Plateau Fence Lizard
Scientific name: Sceloporus tristichus
Family: Phrynosomatidae (North American Spiny Lizards)
Size: 4 to 7.5 in long (total length)
Weight: 0.5 ounces
Life Span: Likely less than 5 years
The plateau fence lizard is a medium-sized spiny lizard that is a member of the eastern fence species group. It is typically colored in shades of gray and brown overlaid with varying stripes, chevrons, or crossbars and pointed, keeled, overlapping scales.
Males are distinguished by two large, blue patches with dark edges on the belly and two more on the underside of the throat. While females may have some blue on the throat and belly, these patches, if present, are much fainter and lack dark edges. The young look like the females.
Range and Habitat
Until 2002, the plateau fence lizard was considered a subspecies of the eastern fence lizard (Sceloporus undulatus). Now it, it is recognized as a species (Sceloporus tristichus) of its own and is the fence lizard native to northern New Mexico. The eastern fence lizard group as a whole is found throughout the southern half of the US and northern portion of Mexico. Several other “new” species are located in other parts of New Mexico.
Plateau fence lizards are found in rocky and wooded areas. For protection, they typically live under wood piles, logs, and rocks. They can be seen during daylight hours basking in these same areas. In addition, they are often seen on fences from which their common name is derived.
Fence lizards primarily eat insects and other arthropods such as ants, beetles, weevils, spiders, and centipedes. They will sometimes eat snails and small lizards along with a limited amount of plant material.
Behavior and Social Life
Plateau fence lizards are active during the day. During the summer, they are most active mid-morning and late afternoon. Fence lizards forage on the ground. They sit and wait, then dart out to catch their prey. Fence lizards have very defined home ranges of about 500 square feet. Males will head bob, do push ups, and even puff themselves up to warn-off other individuals.
Fence lizards spend much of their time basking up on rocks, trees, fence posts, and wood piles. They are found more often on rocks during cooler weather and on trees during warmer. They will choose a more enclosed surrounding than other types of lizards and will often sleep in an area near where they prefer to bask. Fence lizards hibernate during the colder months, but will come out and bask on warmer days.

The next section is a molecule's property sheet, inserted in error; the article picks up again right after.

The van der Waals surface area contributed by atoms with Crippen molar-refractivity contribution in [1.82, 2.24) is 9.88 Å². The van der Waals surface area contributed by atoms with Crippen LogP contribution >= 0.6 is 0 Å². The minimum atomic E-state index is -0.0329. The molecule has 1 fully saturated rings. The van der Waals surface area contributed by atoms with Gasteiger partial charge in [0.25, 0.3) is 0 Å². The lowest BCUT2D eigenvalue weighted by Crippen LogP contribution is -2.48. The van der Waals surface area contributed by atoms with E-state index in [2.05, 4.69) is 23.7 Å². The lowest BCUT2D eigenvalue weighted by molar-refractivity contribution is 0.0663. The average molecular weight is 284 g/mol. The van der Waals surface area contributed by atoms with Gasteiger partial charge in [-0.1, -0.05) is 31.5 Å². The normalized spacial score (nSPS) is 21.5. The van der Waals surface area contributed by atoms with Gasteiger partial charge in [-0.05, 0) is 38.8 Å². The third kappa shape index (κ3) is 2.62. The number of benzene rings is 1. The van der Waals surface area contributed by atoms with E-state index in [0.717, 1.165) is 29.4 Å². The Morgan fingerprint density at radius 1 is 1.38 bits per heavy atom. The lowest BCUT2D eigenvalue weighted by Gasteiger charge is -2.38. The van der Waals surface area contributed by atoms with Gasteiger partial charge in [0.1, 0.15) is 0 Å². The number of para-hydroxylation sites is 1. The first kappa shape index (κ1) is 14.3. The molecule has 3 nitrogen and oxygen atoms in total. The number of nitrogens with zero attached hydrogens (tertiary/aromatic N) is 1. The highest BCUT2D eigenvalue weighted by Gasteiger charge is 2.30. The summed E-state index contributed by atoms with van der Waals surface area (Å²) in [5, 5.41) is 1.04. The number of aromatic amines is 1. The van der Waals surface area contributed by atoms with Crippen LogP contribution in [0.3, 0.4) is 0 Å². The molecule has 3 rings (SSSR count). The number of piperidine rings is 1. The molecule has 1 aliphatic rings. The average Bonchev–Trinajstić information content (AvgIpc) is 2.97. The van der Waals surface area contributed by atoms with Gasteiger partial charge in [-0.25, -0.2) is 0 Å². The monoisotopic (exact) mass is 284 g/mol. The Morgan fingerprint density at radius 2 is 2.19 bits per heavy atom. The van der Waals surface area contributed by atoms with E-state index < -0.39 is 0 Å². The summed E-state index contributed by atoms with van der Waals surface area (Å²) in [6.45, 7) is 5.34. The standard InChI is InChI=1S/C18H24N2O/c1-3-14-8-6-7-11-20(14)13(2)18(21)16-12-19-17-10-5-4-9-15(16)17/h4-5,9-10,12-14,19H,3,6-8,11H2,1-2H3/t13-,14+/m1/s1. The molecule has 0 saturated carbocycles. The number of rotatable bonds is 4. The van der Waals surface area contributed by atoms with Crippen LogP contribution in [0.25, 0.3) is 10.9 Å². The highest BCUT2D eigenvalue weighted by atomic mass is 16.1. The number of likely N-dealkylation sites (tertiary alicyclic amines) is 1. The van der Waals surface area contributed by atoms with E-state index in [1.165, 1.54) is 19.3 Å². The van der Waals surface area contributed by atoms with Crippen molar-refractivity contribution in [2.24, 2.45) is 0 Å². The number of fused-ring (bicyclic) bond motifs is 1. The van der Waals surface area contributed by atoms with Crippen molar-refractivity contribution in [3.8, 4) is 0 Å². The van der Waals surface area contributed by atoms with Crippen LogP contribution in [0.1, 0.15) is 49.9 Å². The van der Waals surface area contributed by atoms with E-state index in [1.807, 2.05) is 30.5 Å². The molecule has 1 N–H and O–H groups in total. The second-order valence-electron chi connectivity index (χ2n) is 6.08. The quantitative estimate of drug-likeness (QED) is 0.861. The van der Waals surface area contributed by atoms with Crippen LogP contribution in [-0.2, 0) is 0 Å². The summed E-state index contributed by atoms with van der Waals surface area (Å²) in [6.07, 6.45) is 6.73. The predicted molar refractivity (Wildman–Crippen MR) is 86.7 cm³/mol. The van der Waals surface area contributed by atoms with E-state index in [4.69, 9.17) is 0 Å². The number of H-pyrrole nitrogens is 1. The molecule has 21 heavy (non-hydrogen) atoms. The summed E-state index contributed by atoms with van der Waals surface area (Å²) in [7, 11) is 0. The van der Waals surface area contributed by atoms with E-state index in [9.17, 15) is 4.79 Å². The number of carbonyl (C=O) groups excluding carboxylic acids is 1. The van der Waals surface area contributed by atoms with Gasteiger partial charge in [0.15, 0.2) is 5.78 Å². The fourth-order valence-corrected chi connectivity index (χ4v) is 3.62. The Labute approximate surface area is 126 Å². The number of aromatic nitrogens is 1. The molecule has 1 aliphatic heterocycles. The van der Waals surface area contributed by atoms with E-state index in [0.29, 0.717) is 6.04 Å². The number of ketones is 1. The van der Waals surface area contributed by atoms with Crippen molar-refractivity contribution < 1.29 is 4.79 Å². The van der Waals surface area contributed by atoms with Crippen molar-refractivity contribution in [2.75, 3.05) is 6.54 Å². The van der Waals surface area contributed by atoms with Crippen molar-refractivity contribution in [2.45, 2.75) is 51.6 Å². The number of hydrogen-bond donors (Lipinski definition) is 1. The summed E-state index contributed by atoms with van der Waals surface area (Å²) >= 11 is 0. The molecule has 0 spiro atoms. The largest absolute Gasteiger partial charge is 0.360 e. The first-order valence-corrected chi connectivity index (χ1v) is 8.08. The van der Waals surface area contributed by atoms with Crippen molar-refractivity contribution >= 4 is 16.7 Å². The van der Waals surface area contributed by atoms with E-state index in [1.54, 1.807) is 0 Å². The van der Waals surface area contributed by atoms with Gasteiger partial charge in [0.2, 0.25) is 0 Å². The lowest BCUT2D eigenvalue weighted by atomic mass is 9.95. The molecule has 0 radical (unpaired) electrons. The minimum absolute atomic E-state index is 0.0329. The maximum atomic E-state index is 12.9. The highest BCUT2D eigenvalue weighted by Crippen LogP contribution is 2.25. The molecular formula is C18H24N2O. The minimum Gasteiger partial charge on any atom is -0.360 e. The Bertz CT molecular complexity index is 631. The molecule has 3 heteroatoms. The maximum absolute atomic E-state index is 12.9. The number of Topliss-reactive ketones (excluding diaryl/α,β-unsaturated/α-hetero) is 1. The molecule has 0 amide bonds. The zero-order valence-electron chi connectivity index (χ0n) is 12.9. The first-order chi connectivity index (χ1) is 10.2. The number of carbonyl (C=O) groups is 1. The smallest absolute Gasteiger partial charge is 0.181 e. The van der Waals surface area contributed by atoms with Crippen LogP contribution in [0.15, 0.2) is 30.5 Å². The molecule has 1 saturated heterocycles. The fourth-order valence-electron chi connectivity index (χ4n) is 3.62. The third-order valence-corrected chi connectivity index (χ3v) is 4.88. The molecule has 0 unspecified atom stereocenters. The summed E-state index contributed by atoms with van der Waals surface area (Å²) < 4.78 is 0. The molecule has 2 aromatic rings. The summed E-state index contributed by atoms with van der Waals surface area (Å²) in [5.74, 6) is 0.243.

Chasing Each Other
During the mating season (April to August), males will flash their blue patches to attract females. They also have a pheromone that they release. After mating, males and females go their separate ways. Males may seek out other females.
Females lay several white, ovoid eggs in a pit dug in the ground. They then cover the eggs with about an 1 1/2 to 2 1/2-inches of soil before abandoning them. Being buried keeps the eggs at a constant moisture level and temperature. Older female lizards will have up to 4 clutches per mating season.
It takes about 10 weeks for the eggs to hatch. Offspring are about half the size of adults at that time. They reach maturity at around 1 year of age.
Female with Eggs
Plateau fence lizards mainly eat insects and help keep these populations in check. They, in turn, are prey for birds and other predators like larger lizards, snakes, and even domestic cats and dogs.
Interactions With Humans
Plateau fence lizards are important in keeping populations of pest insects and arachnids down. Though they may bite if harassed, they are not harmful to humans.
- Fence lizards have the nickname of “pine lizard” due to the fact they are very fond of pine trees.
- The fence lizard is one of our most arboreal lizards.
- They can be seen dashing up trees and hiding on opposite side to escape predation.
- Plateau fence lizards are non-venomous and nonpoisonous.
- Fence lizards are sometimes kept as pets.
- They generally hibernate from November to April.
- These lizards generally forage twice daily.
- The size of the territory is correlated to the availability of food and what other lizard species are in the area.
- Female fence lizards typically lay eight eggs per clutch.